Thanksgiving is the perfect time to take real action to improve the lives of others. Too often we accept inaction and current realities because we feel helpless or hopeless to make positive change.
Our union represents more than a quarter million hotel, food service and gaming industry workers who make at most $50,000 per year in wages and benefits. The majority of UNITE HERE's members are women and immigrants. Most drive modest family cars--not Cadillacs--if they have a car at all.
Businesses have used a range of strategies to hold down wage growth -- outsourcing, subcontracting, avoiding union organizing and more. What's more, an "easy hire, easy fire" policy has led to diminished worker productivity and innovation.
If legendary labor activist Joe Hill were alive today - and some contend that he is - he would have plenty to say about the state of the American worker. And the country, if it listened, would have plenty to learn.
My dad understood early on that having a union job was important. Even with little pay, he had benefits -- especially health insurance -- that made our lives stable, kept us out of debt, and minimized our stress.
How does TPP increase the number of jobs and the pay for regular working people in the U.S. and elsewhere, and by how much?
The daughter of Chinese immigrants, Boggs was a seminal figure in the Black Power movement and -- along with her husband, James Boggs -- spent decades tirelessly advocating for fundamental changes in American policy on civil rights, labor relations, feminism, the environment and just about anything else that would shake up the status quo.
Just 100 CEOs have company retirement assets that are equal to the entire retirement account savings of 41 percent of American families. On average, these 100 CEOs' nest eggs are worth more than $49.3 million. That's enough to generate a $277,686 monthly retirement check for the rest of their lives.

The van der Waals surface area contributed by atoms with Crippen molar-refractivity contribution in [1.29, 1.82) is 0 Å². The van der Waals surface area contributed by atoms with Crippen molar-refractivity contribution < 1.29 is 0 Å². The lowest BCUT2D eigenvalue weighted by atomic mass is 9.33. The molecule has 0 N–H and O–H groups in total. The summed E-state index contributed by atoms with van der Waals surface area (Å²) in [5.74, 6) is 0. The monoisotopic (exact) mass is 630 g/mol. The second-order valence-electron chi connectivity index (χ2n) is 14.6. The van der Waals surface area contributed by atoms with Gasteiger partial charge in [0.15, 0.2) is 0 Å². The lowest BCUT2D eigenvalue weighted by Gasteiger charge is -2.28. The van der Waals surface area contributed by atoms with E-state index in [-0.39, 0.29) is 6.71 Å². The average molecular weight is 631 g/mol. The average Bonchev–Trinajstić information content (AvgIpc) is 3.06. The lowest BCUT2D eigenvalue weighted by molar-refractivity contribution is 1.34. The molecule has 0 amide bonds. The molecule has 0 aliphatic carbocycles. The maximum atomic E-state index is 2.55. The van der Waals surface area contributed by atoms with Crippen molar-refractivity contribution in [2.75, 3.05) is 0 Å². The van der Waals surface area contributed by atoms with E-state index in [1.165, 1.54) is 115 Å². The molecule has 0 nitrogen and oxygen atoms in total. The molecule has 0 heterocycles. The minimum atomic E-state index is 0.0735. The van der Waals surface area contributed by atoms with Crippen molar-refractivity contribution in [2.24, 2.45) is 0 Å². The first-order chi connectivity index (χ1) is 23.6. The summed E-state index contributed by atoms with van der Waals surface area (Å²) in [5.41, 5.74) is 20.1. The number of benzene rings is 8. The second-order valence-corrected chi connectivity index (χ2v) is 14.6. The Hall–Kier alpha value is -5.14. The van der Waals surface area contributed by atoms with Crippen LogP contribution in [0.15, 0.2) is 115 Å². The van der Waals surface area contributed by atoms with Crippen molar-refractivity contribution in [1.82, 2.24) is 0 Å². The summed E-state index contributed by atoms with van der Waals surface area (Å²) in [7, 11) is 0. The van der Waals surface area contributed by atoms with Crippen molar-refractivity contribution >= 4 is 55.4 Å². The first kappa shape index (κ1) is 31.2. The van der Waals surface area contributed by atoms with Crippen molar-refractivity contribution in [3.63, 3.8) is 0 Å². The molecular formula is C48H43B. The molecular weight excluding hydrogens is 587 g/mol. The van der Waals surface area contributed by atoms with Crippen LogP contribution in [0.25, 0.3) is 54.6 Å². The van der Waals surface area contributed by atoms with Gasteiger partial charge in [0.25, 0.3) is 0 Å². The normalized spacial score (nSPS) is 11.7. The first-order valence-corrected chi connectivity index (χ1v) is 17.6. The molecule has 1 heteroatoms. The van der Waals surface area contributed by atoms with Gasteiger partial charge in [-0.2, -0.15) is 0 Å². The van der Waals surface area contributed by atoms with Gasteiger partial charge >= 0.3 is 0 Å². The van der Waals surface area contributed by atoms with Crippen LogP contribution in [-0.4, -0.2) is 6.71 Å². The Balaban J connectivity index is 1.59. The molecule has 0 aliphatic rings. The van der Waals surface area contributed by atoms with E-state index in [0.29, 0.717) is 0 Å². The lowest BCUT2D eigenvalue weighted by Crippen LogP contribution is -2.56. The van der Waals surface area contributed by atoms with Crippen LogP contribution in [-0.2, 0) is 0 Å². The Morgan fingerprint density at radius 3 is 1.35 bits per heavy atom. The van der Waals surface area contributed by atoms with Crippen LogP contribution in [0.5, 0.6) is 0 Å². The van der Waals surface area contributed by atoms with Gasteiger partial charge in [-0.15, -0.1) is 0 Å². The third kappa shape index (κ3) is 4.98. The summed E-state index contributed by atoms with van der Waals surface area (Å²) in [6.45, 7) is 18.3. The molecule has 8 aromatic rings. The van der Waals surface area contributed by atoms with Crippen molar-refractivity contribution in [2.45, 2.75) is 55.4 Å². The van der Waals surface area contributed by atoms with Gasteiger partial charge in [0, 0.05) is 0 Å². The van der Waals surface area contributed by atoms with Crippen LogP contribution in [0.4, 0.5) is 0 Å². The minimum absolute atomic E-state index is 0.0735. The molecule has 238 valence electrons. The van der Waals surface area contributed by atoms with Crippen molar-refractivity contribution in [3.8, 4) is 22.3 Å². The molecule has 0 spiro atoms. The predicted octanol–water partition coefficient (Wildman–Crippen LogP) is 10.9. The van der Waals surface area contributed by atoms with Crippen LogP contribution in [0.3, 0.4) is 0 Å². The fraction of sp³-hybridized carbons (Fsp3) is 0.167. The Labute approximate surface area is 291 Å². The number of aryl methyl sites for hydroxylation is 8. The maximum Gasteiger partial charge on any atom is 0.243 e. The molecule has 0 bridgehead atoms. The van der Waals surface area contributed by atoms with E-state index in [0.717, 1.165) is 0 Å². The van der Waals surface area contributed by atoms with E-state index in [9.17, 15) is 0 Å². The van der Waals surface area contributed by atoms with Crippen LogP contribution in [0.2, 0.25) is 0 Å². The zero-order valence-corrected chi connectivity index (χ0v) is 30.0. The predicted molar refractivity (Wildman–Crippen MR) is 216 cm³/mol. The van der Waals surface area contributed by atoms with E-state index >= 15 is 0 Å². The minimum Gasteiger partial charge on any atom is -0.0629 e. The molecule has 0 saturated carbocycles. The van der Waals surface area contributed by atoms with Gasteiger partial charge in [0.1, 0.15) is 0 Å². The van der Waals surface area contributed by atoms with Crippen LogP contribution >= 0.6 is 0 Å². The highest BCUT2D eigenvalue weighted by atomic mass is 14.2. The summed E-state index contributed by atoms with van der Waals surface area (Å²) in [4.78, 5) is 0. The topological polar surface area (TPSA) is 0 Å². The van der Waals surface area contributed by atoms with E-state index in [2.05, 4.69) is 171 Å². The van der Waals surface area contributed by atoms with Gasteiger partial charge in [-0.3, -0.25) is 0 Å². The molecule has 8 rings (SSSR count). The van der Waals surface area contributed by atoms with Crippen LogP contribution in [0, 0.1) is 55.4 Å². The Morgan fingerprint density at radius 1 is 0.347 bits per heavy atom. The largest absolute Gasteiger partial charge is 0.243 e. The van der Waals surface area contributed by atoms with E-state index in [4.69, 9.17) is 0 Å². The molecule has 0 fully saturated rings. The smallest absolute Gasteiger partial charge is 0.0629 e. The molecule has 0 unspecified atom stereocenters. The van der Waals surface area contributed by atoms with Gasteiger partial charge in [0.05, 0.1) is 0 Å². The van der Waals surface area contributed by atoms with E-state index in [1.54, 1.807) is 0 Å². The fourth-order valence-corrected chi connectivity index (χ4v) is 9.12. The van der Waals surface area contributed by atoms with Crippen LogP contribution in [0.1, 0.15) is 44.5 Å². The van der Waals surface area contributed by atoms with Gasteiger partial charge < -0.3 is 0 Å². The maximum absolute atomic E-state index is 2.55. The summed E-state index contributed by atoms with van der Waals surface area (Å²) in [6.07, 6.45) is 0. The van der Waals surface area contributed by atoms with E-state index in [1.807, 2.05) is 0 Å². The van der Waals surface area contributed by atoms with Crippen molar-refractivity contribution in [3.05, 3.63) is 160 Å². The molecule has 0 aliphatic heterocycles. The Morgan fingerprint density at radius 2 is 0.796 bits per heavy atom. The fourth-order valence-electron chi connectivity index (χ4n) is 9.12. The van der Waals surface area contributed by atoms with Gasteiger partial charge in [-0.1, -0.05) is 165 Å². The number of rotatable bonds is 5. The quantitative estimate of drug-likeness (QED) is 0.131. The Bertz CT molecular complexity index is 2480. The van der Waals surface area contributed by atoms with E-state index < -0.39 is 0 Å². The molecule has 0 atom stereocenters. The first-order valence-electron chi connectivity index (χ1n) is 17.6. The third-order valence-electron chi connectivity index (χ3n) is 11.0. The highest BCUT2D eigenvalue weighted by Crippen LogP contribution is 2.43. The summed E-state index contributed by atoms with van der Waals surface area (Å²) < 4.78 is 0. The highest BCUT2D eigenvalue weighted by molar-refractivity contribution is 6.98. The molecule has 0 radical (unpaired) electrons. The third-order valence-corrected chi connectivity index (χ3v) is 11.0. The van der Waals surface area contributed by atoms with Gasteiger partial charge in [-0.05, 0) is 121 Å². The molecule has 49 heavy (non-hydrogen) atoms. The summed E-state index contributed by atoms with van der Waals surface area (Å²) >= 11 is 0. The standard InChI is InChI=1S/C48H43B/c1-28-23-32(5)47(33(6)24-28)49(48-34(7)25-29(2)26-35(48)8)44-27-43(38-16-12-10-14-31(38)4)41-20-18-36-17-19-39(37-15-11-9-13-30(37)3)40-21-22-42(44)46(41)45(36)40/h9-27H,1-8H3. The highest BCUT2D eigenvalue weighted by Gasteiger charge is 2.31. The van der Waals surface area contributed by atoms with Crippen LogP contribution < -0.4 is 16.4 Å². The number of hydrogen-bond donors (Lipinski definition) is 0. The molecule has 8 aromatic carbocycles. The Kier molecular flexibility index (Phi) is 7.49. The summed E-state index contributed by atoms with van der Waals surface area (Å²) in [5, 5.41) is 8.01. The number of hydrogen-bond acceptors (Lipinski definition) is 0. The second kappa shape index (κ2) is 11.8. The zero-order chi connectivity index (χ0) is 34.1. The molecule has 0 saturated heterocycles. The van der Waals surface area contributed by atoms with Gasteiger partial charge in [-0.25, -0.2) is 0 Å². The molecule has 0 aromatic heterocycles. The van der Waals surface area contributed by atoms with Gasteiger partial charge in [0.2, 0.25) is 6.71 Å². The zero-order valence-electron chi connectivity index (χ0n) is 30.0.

Sandberg, while she advocates women's career advancement, is careful not to comment on structural discrimination or disadvantage, and careful not to advocate for meaningful change in terms of how society values care.
We are on the cusp of a revolution in the way work and labor are done. The changes are generating chronic insecurity and worsening inequality. Put bluntly, in the past three decades, a global market system has been emerging, aided by economic liberalization policies, a technological revolution based on electronics that has facilitated changes in organizations and a dismantling of the firm and a shift of bargaining power from workers to capital.
As the U.S. plans to resettle 10,000 Syrians next year, many are eyeing the news with concern. Yet economic evidence clearly suggests that, despite upfront costs, the long-run impact of resettlement will be neutral -- and could actually trigger modest economic stimulus.
In a world where 1.2 billion youth are unemployed across the world, wealth inequality is increasing and work itself has become a scarce opportunity. Payment for work has become a luxury; you can consider yourself lucky if you are able to sell your labor not for money, but for work experience.
Let's be clear about what constitutes work... Work means having a boss. Just because someone signs your paychecks, that doesn't mean you have a boss.
The moment has finally arrived for the people who actually do the work of moving, sharing and renting their goods through businesses like Uber and AirBnB to get some much-needed attention.
The gig economy is here to stay, and for many of us this means more convenience. But as consumers, we need to decide where we stand when it comes to workers' rights.
"House Workers Unite: The Untold Story of African American Women Who Built a Movement" is a wonderful read, skillfully written and meticulously researched. So I thought I'd pick the brain of the author, Premilla Nadasen, and see what light she can shed on this dirty little secret of American life.